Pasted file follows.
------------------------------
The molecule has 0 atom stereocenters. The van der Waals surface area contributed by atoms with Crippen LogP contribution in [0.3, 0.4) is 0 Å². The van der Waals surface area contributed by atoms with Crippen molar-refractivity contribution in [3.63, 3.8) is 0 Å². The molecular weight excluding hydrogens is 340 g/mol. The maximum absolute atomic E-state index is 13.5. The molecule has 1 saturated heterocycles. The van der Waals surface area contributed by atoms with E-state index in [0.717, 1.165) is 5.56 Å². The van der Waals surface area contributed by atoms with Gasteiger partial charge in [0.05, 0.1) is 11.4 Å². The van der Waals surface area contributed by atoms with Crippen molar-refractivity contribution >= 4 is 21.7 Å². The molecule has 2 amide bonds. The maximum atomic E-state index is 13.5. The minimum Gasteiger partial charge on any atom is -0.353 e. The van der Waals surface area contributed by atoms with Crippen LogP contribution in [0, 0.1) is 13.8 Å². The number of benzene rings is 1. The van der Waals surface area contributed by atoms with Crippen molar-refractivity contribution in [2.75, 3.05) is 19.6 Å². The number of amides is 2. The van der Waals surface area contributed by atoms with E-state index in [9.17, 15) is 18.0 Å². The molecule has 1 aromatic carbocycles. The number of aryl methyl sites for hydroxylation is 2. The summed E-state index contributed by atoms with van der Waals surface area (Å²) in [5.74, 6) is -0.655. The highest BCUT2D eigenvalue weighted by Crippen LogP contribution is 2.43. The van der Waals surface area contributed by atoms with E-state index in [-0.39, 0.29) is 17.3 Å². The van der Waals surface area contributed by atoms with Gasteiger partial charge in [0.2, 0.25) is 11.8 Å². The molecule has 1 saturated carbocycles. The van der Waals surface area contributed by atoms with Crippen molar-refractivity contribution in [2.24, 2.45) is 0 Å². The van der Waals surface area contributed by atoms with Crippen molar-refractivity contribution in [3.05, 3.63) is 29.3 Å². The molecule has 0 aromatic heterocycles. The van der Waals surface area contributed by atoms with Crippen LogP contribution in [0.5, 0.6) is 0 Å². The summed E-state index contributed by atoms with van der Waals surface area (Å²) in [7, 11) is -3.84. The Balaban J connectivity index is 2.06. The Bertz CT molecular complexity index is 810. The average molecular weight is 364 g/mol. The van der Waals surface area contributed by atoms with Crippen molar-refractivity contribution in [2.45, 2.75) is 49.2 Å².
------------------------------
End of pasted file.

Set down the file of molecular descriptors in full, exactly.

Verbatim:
The molecule has 0 atom stereocenters. The van der Waals surface area contributed by atoms with Crippen LogP contribution in [0.3, 0.4) is 0 Å². The van der Waals surface area contributed by atoms with Crippen molar-refractivity contribution in [3.63, 3.8) is 0 Å². The molecular weight excluding hydrogens is 340 g/mol. The maximum absolute atomic E-state index is 13.5. The molecule has 1 saturated heterocycles. The van der Waals surface area contributed by atoms with E-state index in [0.717, 1.165) is 5.56 Å². The van der Waals surface area contributed by atoms with Gasteiger partial charge in [0.05, 0.1) is 11.4 Å². The van der Waals surface area contributed by atoms with Crippen molar-refractivity contribution >= 4 is 21.7 Å². The molecule has 2 amide bonds. The maximum atomic E-state index is 13.5. The minimum Gasteiger partial charge on any atom is -0.353 e. The van der Waals surface area contributed by atoms with Crippen LogP contribution in [0, 0.1) is 13.8 Å². The number of benzene rings is 1. The van der Waals surface area contributed by atoms with Crippen molar-refractivity contribution in [2.75, 3.05) is 19.6 Å². The number of amides is 2. The van der Waals surface area contributed by atoms with E-state index in [9.17, 15) is 18.0 Å². The molecule has 1 aromatic carbocycles. The number of aryl methyl sites for hydroxylation is 2. The summed E-state index contributed by atoms with van der Waals surface area (Å²) in [5.74, 6) is -0.655. The highest BCUT2D eigenvalue weighted by Crippen LogP contribution is 2.43. The van der Waals surface area contributed by atoms with E-state index in [-0.39, 0.29) is 17.3 Å². The van der Waals surface area contributed by atoms with Gasteiger partial charge in [0.2, 0.25) is 11.8 Å². The molecule has 1 saturated carbocycles. The van der Waals surface area contributed by atoms with Crippen molar-refractivity contribution in [2.24, 2.45) is 0 Å². The van der Waals surface area contributed by atoms with Crippen molar-refractivity contribution in [3.05, 3.63) is 29.3 Å². The molecule has 0 aromatic heterocycles. The van der Waals surface area contributed by atoms with Crippen LogP contribution in [0.5, 0.6) is 0 Å². The summed E-state index contributed by atoms with van der Waals surface area (Å²) in [7, 11) is -3.84. The Balaban J connectivity index is 2.06. The Bertz CT molecular complexity index is 810. The average molecular weight is 364 g/mol. The van der Waals surface area contributed by atoms with Crippen molar-refractivity contribution in [2.45, 2.75) is 49.2 Å².